Understanding the ageing process
New Zealand’s favourite wellbeing expert, Dr Libby answers readers’ questions about living a healthier life. We can’t stop ageing, but it helps to understand how it affects our bodies.
Question: We read a lot about ageing but what is it exactly? I feel like it is supposed to happen (of course) but am curious what the actual processes are inside the body. Thanks, Melissa.
Two of the main processes of ageing are oxidation and inflammation.
Oxidative damage is carried out by free radicals, which are single oxygen molecules that can damage the tissues of the body.
Free radicals are produced by normal process like breathing and exercising, but are also produced by increased stress, cigarette smoke and environmental pollutants such as pesticides and heavy metals.
Inflammation is your immune system’s response to any problematic substance that has entered the body. The body responds by producing inflammatory compounds, which we experience as redness, heat and swelling.
Oxidative damage can be reduced by the consumption of a high plant-based diet. Plants are a rich source of antioxidants, which are molecules that neutralise oxidative damage. A simple way to reduce inflammation in the body is to limit the amount of problematic substances that enter the body.
This could mean reducing your alcohol intake, quitting smoking and decreasing or omitting the pro-inflammatory omega 6 fats found predominantly in processed foods. Question: Is there a difference between iron deficiency and iron deficiency anaemia? I have been told I have anaemia and that my 6-year-old son is iron deficient. Thanks, Gail.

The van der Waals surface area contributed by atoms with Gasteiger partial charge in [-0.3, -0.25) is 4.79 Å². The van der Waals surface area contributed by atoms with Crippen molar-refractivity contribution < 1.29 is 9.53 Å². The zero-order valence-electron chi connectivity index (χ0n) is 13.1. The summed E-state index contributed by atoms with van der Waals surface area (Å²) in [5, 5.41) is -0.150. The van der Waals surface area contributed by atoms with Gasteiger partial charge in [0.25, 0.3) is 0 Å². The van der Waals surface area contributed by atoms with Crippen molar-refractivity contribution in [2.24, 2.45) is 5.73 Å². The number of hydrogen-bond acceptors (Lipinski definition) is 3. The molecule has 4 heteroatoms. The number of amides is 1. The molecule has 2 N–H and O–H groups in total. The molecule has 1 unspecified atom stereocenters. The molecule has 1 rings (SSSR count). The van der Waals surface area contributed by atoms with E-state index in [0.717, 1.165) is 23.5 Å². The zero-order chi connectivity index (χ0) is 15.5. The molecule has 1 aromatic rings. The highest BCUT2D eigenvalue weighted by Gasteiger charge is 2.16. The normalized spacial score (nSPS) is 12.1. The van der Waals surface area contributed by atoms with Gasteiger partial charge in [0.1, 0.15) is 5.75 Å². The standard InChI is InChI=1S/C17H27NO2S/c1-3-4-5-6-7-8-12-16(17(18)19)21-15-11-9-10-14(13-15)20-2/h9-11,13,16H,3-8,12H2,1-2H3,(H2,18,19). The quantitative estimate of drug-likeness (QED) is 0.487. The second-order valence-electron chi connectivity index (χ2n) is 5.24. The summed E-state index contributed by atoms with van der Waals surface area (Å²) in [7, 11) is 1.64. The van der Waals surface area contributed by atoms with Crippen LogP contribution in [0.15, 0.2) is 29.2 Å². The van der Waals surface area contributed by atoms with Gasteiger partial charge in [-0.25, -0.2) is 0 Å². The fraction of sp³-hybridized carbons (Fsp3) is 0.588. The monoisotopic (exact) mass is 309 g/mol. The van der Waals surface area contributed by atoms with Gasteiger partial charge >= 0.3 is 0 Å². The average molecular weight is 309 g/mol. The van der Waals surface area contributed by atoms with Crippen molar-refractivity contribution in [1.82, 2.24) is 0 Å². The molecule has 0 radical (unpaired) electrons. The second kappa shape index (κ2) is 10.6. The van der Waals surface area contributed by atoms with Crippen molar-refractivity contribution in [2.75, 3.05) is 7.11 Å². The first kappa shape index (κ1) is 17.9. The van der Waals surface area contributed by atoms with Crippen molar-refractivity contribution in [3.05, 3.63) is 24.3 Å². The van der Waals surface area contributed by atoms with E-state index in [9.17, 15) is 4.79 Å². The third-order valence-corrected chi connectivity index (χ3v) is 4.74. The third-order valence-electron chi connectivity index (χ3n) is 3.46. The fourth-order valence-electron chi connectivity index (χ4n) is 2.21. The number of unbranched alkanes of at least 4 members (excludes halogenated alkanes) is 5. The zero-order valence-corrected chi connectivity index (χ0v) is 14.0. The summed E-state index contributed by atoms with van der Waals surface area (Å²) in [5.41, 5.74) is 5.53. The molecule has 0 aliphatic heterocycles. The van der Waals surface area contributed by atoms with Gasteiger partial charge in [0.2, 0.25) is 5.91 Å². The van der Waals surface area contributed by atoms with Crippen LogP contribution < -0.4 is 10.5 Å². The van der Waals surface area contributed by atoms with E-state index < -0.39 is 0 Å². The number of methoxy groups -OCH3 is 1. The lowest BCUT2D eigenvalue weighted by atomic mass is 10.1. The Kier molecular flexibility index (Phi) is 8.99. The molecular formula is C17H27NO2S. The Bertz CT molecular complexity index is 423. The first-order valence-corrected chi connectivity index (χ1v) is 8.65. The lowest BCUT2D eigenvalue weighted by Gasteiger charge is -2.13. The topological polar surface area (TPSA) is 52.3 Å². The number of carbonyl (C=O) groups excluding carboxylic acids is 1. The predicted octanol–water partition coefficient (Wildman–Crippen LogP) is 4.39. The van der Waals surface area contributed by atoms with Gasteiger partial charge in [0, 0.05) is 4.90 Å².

Hi Gail, iron deficiency is a decrease in the total content of iron in the body, and anaemia is when this decrease in iron is sufficient enough to cause a decrease in red blood cells. A person will become iron deficient before they become anaemic.
Iron deficiency can be caused by poor absorption due to digestive complications, deficient intake, or excessive menstrual bleeding. If left untreated, it can develop into anaemia.
Iron-containing foods include beef, lamb, chicken, dates and eggs. When consuming these ironcontaining foods try to include sources of vitamin C. Often supplementation is needed to restore depleted iron levels.
There are several foods that inhibit iron absorption; these include tea, coffee and calcium rich foods like milk, cheese and almonds.
There are several foods that inhibit iron absorption; these include tea, coffee, milk, cheese and almonds. Secondly it is important to take note of any gut symptoms that may indicate a bigger problem, which may be reducing the absorption of iron. Things like bloating, cramps and diarrhoea or constipation can all be signs of gut issues and should be investigated by a health professional. Often supplementation is needed to restore depleted iron levels, however this is best managed by a health professional as blood tests are needed to assess the degree of deficiency beforehand.
Ageing is most obvious on the outside, but like beauty it is more than skin-deep.
WITH AUTHOR AND NUTRITIONAL BIOCHEMIST